Hyper Pigmentation

Hyperpig­mentation is not only a prevalent condition; it’s one that can also be particularly stubborn to treat. In fact, both skin care professionals-who lament the challenges of treating hyperpig­mented skin-and clients-who suffer through years of unsuccessful attempts at eliminating it-are challenged by this condition. Hyperpig­mentation affects women and men of all ethnic groups, and features areas of darkened skin. Although it is most common in middle age and beyond, hyperpig­mentation can also be seen in much younger clients. Directly caused by either overactive melanocytes, the cells responsible for producing melanin (melanotic hyperpig­mentation), or a proliferation of the melanocytes themselves (melanoc­ytotic hyperpig­mentation), hyperpig­mentation presents no medical threat. However, it can sometimes be a symptom of disease or illness. What’s more, individuals with facial hyperpig­mentation may become so concerned with the aesthetic implications of the condition that depression and anxiety may ensue. Thus, the condition deserves serious attention, including a diligent approach to skin analysis coupled with a willingness to apply creative treatment approaches.

Causes of hyperpig­mentation

There are three main types of hyperpig­mentation, each of which is categorized by their cause.

  • Post-inflammatory hyperpig­mentation (PIH). This occurs following skin injury from acne lesions, psoriasis, burns, friction and even certain professional skin care treatments. It begins to fade as the skin regenerates itself—a process that can take months or more. On the positive side, PIH generally responds well to treatment.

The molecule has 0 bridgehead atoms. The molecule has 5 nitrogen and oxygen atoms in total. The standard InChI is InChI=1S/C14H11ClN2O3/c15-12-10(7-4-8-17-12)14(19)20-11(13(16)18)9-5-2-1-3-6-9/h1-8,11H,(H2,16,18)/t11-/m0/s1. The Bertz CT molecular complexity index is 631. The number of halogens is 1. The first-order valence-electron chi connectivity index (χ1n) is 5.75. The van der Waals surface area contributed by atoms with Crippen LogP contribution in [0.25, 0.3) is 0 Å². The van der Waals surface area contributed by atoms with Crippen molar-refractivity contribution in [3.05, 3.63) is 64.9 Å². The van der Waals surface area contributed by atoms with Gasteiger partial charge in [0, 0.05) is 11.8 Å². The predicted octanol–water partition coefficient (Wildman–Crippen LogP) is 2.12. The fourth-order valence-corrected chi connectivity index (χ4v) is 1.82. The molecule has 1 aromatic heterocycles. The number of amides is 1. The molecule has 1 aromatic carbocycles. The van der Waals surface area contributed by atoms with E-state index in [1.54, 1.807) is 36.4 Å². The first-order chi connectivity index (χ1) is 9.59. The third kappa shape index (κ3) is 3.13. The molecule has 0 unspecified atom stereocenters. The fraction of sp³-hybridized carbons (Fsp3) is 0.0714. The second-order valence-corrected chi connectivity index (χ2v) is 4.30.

• Lentigines. These are commonly known as liver spots or age spots. Although they do become more prevalent with age—they are found on 90% of light-skinned individuals over the age of 601—they are not directly caused by the aging process. Rather, lentigines are related to UV exposure.
  • Melasma. This is caused by hormonal fluctuations, common, for example, during pregnancy, with thyroid dysfunction, and through use of birth control pills and hormone replacement therapy.

Although not considered a main cause, certain illnesses, as well as the use of certain prescription medications, may cause hyperpig­mentation.